Spring Reopening Remains Moving Target For Sleeping Giant State Park | Connecticut Public Radio

Spring Reopening Remains Moving Target For Sleeping Giant State Park

Feb 14, 2019

Volunteers and state officials are optimistic Sleeping Giant State Park in Hamden will reopen this spring, but have yet to set a specific date. The news comes following months of cleanup work after a series of devastating storms last year.

Sleeping Giant has been closed since May. The area was torn apart by strong weather, including tornadoes touching down just outside the park’s border.

That weather uprooted trees, wiped out trails, and destroyed Sleeping Giant’s picnic area.

Julie Hulten, with the Sleeping Giant Park Association, said since then, volunteers have poured thousands of hours into cleaning the park up.

“They have taken care of 1,953 trees,” Hulten said. “Just for the month of January they’ve taken out 294 trees.”

The park has about 32 miles of trail. Hulten said for clean-up crews, that means it’s been slow going.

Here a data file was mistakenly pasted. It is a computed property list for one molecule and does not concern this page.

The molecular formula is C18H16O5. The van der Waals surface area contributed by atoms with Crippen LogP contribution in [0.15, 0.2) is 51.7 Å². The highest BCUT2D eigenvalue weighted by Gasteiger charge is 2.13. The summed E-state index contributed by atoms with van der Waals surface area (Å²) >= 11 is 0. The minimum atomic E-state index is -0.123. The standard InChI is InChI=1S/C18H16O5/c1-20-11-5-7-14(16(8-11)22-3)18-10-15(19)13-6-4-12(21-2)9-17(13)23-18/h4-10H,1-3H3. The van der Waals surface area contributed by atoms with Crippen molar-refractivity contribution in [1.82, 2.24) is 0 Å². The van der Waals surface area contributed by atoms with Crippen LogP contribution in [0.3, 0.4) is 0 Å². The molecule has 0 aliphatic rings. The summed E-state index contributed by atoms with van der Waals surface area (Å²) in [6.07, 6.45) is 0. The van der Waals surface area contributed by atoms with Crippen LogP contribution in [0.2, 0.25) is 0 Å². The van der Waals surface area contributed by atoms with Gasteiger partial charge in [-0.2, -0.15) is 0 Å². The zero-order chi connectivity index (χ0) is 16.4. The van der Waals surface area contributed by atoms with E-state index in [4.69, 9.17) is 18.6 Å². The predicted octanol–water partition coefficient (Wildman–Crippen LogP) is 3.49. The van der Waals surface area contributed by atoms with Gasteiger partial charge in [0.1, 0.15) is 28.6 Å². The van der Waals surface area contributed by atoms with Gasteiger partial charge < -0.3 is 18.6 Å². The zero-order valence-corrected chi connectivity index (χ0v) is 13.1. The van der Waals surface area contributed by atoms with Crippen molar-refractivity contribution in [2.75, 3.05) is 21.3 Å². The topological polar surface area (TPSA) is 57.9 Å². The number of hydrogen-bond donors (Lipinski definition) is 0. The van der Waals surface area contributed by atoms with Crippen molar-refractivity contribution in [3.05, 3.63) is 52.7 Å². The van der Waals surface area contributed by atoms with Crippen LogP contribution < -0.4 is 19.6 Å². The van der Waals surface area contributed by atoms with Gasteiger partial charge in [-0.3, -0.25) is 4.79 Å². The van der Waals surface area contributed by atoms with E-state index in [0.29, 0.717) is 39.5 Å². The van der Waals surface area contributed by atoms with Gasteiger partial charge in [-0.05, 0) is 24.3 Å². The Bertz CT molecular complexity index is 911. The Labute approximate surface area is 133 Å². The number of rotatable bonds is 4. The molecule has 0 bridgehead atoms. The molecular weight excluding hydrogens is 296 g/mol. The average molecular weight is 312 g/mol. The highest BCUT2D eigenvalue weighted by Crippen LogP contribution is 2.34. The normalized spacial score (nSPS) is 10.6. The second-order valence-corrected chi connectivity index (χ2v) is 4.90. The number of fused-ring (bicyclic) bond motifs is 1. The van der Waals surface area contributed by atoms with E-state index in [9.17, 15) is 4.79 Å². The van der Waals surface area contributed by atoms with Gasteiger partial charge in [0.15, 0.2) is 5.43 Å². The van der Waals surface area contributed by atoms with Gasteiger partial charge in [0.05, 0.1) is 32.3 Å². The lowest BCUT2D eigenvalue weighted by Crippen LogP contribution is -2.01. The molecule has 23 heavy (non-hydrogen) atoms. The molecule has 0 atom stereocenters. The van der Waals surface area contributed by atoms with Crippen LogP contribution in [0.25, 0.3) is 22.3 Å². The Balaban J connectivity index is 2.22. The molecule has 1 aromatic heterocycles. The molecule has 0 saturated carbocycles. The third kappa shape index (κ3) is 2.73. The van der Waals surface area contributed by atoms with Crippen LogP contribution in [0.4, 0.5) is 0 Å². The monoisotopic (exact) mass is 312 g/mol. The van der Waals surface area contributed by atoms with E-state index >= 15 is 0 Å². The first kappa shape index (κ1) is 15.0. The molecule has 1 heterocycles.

“They would work three hours and move maybe ten feet. Because of the complexity. Everything had fallen down on top of other things,” Hulten said.

To date, the Department of Energy and Environmental Protection said it’s spent about $745,000 on cleanup efforts.

DEEP’s dollar figure is expected to go higher as work continues. Chris Collibee, a spokesperson for DEEP, said the Federal Emergency Management Agency will reimburse 75% of what the state spends on cleanup.

State officials and Hulten said they’re hopeful the park will reopen this Spring, but no one is precisely sure when.

“They’re shooting for Memorial Day or shortly thereafter,” Hulten said. “But it really depends on other circumstances.”

Circumstances like weather. A recent ice storm knocked over more trees and there's more work that needs to be done on the park’s main “tower” trail.

Hulten said the only sure bet is that when Sleeping Giant does reopen, it will look a lot different.

“But the Giant will still be there, and we’ll welcome everybody back,” Hulten said.